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Shasta/Trinity River Division Project
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Trinity River Division Project History (52 KB) (pdf)
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General Description| Plan| Development| Benefits

General Description

The Shasta and Trinity River Divisions catch the headwaters of the network of Central Valley Project waterways and channel the water southward. Both divisions are part of the Central Valley Project. They are close to each another, with the Shasta Division on the Sacramento River about 10 miles north of Redding and the TrinityRiver Division on the Trinity River about 25 miles northwest of Redding. Surplus water from the Trinity River Basin is stored, regulated, and diverted through a system of dams, reservoirs, tunnels, and powerplants into the Sacramento River for use in water-deficient areas of the Central Valley Basin. Water is used for irrigation, power generation, navigation flows, environmental and wildlife conservation, and municipal and industrial needs.

Reclamation built and operates these facilities.

Reservoirs of both divisions provide boating, fishing, swimming, water skiing, camping, hunting, and sightseeing, which are enjoyed by nearly a million tourists annually. The Forest Service administers The Whiskeytown-Shasta-Trinity National Recreation Area. 

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Plan
Facility Descriptions

Shasta Division

The Shasta Division has a drainage area of 6,665 square miles and a storage capacity of 4,552,000 acre-feet. It consists of Shasta Dam and Shasta Lake, Shasta Powerplant, and Keswick Dam and Powerplant.

Operations - The Shasta Division operates as probably the least complex division in the Central Valley Project. Shasta Dam stores Sacramento River water for releases to the south. The dam provides a flood control barrier on the river to protect inhabited areas downstream. When in operation, Shasta Powerplant uses part of the releases for hydroelectric power.

Keswick Dam acts as Shasta Dam`s afterbay, stabilizing the erratic water flow released through Shasta Powerplant. Keswick Reservoir captures water diverted from the Trinity River through the Trinity River Division. Keswick Powerplant further generates power using Sacramento River water.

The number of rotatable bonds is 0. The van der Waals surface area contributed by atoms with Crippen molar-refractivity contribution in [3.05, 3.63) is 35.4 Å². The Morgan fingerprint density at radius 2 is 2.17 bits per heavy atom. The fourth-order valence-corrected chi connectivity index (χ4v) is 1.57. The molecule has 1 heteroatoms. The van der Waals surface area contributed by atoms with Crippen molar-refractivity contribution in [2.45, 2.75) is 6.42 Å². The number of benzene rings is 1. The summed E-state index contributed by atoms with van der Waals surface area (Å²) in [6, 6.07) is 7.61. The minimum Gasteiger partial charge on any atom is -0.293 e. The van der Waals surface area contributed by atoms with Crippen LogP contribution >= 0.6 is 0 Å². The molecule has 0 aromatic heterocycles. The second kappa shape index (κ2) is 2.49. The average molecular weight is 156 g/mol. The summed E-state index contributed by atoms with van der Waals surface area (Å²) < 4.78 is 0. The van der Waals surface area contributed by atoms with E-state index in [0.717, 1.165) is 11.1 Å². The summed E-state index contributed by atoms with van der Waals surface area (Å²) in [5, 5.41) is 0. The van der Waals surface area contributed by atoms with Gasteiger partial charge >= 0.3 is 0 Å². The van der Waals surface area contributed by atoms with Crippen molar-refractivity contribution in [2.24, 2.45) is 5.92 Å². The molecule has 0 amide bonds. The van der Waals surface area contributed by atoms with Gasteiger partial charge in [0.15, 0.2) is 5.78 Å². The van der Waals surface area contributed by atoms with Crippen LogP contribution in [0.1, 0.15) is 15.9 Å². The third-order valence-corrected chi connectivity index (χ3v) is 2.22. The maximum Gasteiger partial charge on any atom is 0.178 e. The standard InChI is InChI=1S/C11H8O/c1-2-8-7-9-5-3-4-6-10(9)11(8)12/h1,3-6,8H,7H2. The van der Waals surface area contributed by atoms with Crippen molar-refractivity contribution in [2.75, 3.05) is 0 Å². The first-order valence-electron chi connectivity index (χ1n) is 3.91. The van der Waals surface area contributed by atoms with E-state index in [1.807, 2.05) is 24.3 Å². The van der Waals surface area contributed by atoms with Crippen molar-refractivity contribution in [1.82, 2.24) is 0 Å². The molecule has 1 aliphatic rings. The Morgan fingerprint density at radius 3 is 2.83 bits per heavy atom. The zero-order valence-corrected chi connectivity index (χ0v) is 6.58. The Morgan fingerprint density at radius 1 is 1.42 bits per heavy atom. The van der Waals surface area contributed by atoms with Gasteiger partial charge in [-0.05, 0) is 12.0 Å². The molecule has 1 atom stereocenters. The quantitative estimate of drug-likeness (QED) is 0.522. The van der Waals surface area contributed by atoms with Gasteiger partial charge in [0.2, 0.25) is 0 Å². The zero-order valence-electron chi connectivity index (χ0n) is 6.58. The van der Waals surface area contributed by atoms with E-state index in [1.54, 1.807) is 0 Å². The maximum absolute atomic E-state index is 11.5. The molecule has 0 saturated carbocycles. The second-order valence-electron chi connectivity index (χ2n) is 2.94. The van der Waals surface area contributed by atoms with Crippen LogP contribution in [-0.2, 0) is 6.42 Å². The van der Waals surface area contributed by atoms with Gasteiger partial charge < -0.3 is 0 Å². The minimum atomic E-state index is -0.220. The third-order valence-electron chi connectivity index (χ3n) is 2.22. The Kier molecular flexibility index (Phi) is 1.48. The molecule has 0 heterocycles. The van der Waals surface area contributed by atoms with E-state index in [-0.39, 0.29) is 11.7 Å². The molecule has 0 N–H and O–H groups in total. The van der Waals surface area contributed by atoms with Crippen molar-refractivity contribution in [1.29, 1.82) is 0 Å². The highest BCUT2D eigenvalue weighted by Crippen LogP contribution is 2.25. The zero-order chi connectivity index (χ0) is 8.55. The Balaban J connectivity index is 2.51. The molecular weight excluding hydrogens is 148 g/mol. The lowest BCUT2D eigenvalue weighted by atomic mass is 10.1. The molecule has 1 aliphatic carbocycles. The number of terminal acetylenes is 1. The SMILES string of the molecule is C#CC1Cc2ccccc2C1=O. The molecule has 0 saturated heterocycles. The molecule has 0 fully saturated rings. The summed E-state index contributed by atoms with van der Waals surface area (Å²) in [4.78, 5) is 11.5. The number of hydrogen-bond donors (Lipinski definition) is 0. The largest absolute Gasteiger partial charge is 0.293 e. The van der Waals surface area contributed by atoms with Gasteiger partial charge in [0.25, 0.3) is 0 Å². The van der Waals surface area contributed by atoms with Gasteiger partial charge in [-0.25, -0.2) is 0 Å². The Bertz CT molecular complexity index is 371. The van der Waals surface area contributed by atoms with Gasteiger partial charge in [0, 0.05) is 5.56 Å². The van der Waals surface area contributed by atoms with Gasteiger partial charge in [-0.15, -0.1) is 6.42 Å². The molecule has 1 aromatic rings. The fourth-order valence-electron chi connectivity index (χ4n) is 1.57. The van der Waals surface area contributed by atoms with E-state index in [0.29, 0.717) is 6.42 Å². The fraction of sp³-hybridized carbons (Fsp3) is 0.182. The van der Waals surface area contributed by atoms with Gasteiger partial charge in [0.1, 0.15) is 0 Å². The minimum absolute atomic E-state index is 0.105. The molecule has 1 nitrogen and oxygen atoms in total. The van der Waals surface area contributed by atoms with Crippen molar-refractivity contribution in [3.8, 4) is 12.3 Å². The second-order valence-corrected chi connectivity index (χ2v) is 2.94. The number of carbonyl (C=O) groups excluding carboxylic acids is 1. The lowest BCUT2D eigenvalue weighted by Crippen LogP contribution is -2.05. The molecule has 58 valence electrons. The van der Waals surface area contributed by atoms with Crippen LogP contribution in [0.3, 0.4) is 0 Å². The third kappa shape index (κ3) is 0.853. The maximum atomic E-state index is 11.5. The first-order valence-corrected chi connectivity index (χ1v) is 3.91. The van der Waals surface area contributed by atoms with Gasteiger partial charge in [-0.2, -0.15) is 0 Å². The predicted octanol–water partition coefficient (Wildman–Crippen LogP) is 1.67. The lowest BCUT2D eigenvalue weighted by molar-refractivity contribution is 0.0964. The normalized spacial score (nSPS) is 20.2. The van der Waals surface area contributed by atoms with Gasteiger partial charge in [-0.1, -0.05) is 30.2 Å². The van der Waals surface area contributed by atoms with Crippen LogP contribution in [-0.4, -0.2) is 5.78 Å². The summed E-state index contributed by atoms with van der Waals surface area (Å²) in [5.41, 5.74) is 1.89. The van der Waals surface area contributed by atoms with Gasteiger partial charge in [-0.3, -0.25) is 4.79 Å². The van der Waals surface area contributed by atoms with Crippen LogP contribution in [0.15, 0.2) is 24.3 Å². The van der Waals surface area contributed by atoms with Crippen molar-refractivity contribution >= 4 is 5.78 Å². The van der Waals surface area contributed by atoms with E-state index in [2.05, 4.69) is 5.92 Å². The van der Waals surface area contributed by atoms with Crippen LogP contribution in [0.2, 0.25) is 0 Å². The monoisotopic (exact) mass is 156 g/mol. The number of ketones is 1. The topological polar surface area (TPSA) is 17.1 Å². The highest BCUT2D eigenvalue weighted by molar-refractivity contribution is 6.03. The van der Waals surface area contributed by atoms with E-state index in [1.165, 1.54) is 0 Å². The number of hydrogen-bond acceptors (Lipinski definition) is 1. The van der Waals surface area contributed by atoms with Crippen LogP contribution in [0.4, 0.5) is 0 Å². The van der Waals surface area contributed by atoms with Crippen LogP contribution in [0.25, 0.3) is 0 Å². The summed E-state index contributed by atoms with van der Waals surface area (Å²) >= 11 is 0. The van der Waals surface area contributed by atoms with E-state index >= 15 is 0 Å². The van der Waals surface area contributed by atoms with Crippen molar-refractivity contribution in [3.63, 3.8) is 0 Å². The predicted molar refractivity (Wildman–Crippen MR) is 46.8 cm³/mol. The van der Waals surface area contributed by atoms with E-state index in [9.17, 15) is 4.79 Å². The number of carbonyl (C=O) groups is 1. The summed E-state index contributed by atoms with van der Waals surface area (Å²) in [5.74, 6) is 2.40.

Shasta Dam and Shasta Lake

Shasta Dam, on the Sacramento River near Redding, California, serves to control floodwaters and store surplus winter runoff for irrigation in the Sacramento and San Joaquin Valleys, maintain navigation flows, provide flows for the conservation of fish in the Sacramento River and water for municipal and industrial use, protect the Sacramento-San Joaquin Delta from intrusion of saline ocean water, and generate hydroelectric power.

Shasta Dam is the second largest dam in mass in the United States (Grand Coulee on the Columbia River in Washington State is the largest). The dam is 602 feet high, with a crest length of 3,460 feet. It is 883 feet thick at the bottom and 30 feet thick at the top. Shasta Dam is a curved concrete gravity-type dam with 6.5 million cubic yards of concrete weighing 15 million tons. Construction of the dam started in 1938 and ended in 1945. The spillway is 487 feet long--the largest manmade waterfall in the world. It is 375 feet wide with three drum gates each 110 feet wide, 28 feet tall, and weighing 500 tons each. There are 18 outlets on the face of the dam, each 8  feet in diameter with a maximum capacity of 186,000 cubic feet per second.

Reclamation offers a virtual tour of Shasta Dam and powerplant.  Visit their website for more information/

Shasta Lake is the largest manmade reservoir in California, with a capacity of 4,552,000 acre-feet. There are 365 miles of shoreline, 35 miles at its longest point (the Pit River Arm). Shasta Lake provides abundant recreation, including boating, fishing, swimming, water skiing, camping, hunting, and houseboating. Many summer home sites have been developed along the shore, some accessible only by boat. Many resorts cater to the needs of the visitors to the Shasta Lake Recreation Area.

Shasta Powerplant

Shasta Powerplant is just below Shasta Dam on the Sacramento River in Shasta County, California, nine miles northwest of Redding, California. At 156 feet tall --as tall as a 15-story building--it is one of the largest hydropower plants in California.

Water from the dam is released through penstocks to drive the turbines which operate the five main generator units and two station service units. The five penstocks are each 15 feet in diameter - large enough to permit a school bus to pass through. To drive each turbine at full-generator load, 85 tons of water per second are required. Two 2,500 kW station service generators are an integral part of the powerplant. Power is generated at 13,800 volts and stepped up to 230,000 volts for transmission to California consumers. It began operation with 2 generators in 1944; the last of the 5 generators went into operation in 1949. The plant`s capacity is 584,000 kW. Work began in 1996 to replace the stator cores of generator units 3, 4, and 5 at a cost of $8.8 million. When the work has been completed in 2000, each unit will have been uprated to 142 megawatts.